Working moms confront modern stigmas

Posted at 11:44 PM, May 03, 2017
and last updated 2017-05-03 23:44:45-04

KENT COUNTY, Mich.-- Moms fighting the clock and public pressure, being asked to both provide and parent day in and day out. Some are even asked to pick one or the other, but some parents FOX 17 talked to say don't fear: you can do both.

For some, it's hard to believe that in a world where the majority of moms hold jobs, they are still getting questioned on whether they plan to quit to focus on family. Instincts may make the question feel like an ultimatum, but moms we spoke with who are doing both say the right employer can be the boost you need, but finding that employer can be the hard part.

"Mommy Wars" is a decades-old debate for some. The question itself is polarizing: should moms stay home and take care of the kids, or head to work?

The stats prove that's not really the question anymore. The US Department of Labor says 57 percent of women are working, and 70 percent of moms with kids under 18 years old are also heading to work everyday.

Crystal DeCoster has triplets who are 8 years old. She chose to work and raise a family. She said she thinks it's possible to do both, and do it well.

"After I had kids, I had the determination I needed to be better. I need to do better things and show them that with hard work it can pay off, and you get rewarded. I wanted to show them nothing you do is easy, so we are going to work for it," said DeCoster.

That's precisely why she went back to get her masters degree in health while being a waitress and raising her triplets. Nevertheless, her goal always stayed the same.

"The biggest thing for me is making sure all of my children know that you don't get something just because you want it, you have to work for it," said DeCoster.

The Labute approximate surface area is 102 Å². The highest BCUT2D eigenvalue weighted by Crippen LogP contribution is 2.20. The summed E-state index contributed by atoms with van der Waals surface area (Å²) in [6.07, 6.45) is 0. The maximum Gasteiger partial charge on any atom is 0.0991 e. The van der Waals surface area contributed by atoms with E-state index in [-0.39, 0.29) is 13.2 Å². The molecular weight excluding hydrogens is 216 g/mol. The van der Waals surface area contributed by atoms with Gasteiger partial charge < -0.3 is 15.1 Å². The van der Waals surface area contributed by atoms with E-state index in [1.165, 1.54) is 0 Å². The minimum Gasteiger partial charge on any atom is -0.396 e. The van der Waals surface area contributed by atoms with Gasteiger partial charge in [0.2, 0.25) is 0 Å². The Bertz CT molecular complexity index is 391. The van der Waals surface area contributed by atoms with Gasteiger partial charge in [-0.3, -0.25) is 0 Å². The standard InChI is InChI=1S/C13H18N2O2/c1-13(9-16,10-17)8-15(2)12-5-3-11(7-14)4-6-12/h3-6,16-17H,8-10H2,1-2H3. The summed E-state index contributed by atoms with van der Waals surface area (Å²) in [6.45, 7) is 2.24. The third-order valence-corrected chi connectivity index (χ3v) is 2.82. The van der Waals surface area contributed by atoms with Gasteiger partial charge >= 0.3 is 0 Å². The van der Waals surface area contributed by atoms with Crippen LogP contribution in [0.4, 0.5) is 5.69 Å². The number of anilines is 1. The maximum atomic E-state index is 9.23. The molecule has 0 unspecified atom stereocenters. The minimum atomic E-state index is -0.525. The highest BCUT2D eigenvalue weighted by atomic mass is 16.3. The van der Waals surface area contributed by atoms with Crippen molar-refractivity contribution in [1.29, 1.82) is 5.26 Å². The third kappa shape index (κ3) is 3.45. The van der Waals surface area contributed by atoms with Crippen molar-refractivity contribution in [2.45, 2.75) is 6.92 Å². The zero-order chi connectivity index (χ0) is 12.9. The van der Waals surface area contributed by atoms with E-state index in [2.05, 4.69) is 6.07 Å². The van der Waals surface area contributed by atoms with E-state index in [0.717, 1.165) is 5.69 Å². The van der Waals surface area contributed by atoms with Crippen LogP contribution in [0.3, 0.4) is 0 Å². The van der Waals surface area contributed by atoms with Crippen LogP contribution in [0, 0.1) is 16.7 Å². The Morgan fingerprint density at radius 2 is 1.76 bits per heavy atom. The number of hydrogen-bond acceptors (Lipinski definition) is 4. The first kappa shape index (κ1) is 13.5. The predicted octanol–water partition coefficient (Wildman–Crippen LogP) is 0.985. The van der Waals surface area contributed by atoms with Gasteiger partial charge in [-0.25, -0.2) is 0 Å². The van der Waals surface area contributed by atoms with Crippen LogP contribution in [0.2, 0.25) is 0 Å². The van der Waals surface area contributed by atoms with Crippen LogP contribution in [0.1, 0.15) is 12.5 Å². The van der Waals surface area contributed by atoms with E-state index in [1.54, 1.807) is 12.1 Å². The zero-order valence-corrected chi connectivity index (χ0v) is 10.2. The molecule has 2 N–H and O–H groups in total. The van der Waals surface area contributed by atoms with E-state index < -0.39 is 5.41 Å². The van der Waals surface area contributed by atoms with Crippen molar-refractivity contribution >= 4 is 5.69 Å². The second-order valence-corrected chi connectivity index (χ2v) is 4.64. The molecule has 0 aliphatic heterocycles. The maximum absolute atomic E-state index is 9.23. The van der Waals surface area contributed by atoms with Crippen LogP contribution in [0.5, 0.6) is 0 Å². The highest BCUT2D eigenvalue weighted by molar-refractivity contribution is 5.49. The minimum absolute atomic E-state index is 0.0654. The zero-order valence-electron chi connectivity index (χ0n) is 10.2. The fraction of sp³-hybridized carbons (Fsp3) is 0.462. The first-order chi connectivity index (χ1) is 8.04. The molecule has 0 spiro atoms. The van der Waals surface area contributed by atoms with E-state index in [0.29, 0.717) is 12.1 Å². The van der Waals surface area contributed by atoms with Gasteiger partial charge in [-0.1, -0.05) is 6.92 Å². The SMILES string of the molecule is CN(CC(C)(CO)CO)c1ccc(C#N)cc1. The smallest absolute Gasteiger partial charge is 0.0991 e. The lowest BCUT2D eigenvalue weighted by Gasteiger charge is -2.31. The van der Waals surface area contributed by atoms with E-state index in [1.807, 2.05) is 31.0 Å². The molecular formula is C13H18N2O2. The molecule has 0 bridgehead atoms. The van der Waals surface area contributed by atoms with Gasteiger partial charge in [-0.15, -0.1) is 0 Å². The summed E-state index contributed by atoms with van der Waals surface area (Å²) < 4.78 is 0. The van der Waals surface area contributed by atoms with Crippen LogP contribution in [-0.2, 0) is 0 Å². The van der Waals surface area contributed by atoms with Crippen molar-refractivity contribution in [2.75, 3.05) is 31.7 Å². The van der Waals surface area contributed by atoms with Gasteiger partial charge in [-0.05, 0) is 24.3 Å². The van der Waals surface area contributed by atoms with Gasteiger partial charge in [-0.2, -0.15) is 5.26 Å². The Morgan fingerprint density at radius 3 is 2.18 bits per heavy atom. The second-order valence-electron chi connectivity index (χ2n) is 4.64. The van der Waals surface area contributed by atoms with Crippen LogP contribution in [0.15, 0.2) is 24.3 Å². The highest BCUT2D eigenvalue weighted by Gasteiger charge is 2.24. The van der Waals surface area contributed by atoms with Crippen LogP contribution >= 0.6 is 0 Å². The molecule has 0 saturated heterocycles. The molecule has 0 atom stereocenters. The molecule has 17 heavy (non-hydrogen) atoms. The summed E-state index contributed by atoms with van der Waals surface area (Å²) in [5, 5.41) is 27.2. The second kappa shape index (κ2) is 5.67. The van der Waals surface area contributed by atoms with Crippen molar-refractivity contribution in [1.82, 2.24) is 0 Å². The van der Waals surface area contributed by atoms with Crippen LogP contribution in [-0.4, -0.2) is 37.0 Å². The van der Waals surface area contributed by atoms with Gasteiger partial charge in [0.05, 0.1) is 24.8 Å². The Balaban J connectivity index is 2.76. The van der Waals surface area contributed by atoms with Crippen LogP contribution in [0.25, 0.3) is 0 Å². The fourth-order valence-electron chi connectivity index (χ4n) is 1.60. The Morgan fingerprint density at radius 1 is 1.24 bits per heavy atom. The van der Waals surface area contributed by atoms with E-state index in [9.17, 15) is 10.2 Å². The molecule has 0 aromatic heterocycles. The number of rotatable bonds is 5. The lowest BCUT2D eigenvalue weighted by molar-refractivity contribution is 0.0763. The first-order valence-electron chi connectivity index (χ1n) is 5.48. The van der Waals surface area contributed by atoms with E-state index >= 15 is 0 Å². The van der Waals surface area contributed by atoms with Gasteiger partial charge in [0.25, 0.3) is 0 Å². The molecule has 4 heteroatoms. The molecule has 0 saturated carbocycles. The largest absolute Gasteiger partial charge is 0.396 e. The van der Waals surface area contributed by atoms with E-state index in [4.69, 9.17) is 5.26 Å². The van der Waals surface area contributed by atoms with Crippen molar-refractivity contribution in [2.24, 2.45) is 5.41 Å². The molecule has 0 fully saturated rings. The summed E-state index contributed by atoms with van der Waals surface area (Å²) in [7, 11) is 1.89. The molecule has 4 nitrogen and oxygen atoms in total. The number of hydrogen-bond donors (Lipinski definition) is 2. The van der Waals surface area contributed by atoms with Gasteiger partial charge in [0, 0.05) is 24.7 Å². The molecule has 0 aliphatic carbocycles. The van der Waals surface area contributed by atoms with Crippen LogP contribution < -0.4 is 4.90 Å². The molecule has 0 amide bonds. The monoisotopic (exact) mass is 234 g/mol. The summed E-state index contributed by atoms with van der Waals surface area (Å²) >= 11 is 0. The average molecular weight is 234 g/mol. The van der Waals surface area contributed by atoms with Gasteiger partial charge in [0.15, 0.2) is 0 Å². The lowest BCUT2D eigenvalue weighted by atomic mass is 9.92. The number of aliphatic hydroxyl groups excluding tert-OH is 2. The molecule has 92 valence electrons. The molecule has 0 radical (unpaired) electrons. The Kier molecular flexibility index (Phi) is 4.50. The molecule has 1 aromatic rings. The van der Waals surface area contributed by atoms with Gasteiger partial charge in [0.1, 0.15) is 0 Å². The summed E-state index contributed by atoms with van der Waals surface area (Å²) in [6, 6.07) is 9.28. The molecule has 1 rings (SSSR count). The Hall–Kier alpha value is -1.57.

DeCoster said being both a mom and working professional is the easy part, but finding a job that lets you be both is the real challenge.

"I am pretty sure that a lot of positions I have interviewed for as I say I have triplets and they play hockey, baseball, and gymnastics. My husband works full-time. They go 'oh we don't want to do this because she isn't going to be able to sacrifice for work," said DeCoster.

Workbox, a local staffing agency in Grand Rapids, said they don't see employers that shy away from people with families, rather they seem moms turn down jobs because the schedules and resources don't work for them.

"Some companies maybe have a stigma about working moms like work is not going to be her priority, but I think more and more you are seeing that employers are realizing moms coming back to work want to excel and do well," said Stephanie Ryan from Workbox.

There are employers stepping up their game, like Plante Moran, an accounting firm in Grand Rapids.

"One of our founding partners had a saying that the whole person comes to work. So what does that mean to us? It means 'Ok I am a partner at the company, but I am also a husband, I am a father, a little league coach, a son, and all those things,'" said Jason Marvin, a partner at Plante Moran.

Marvin said his family always comes first, and his employer is all about that.

"We provide free child care on Saturdays. Another thing is for the partners in the firm, every five years we get a sabbatical program. So we get thirty days off," said Marvin.

Plante Moran gives him flexible hours so he can volunteer to read at his kids' school, or coach their little league teams.

"What matters is the end result. That I get done what needs to be done," said Marvin.

DeCoster knows first-hand not all employers are there yet. Some even shy away from her proudest project yet.

"I always bring it up. Anything they ask me about my great accomplishment my answers is always the same. My greatest accomplishment is my family," said DeCoster.

After a few misses, DeCoster found a job in healthcare that values just that, and luckily it works with her schedule so she can make time for the moments that only happen once.

"My kids know that working hard pays off, and you have to work hard and work a lot of hours sometimes, but you have to make sure you're there for the important stuff like that first home run and the first tumbling class in gymnastics. Did I get to see every game this year? I didn't, but I got to see that first goal," said DeCoster.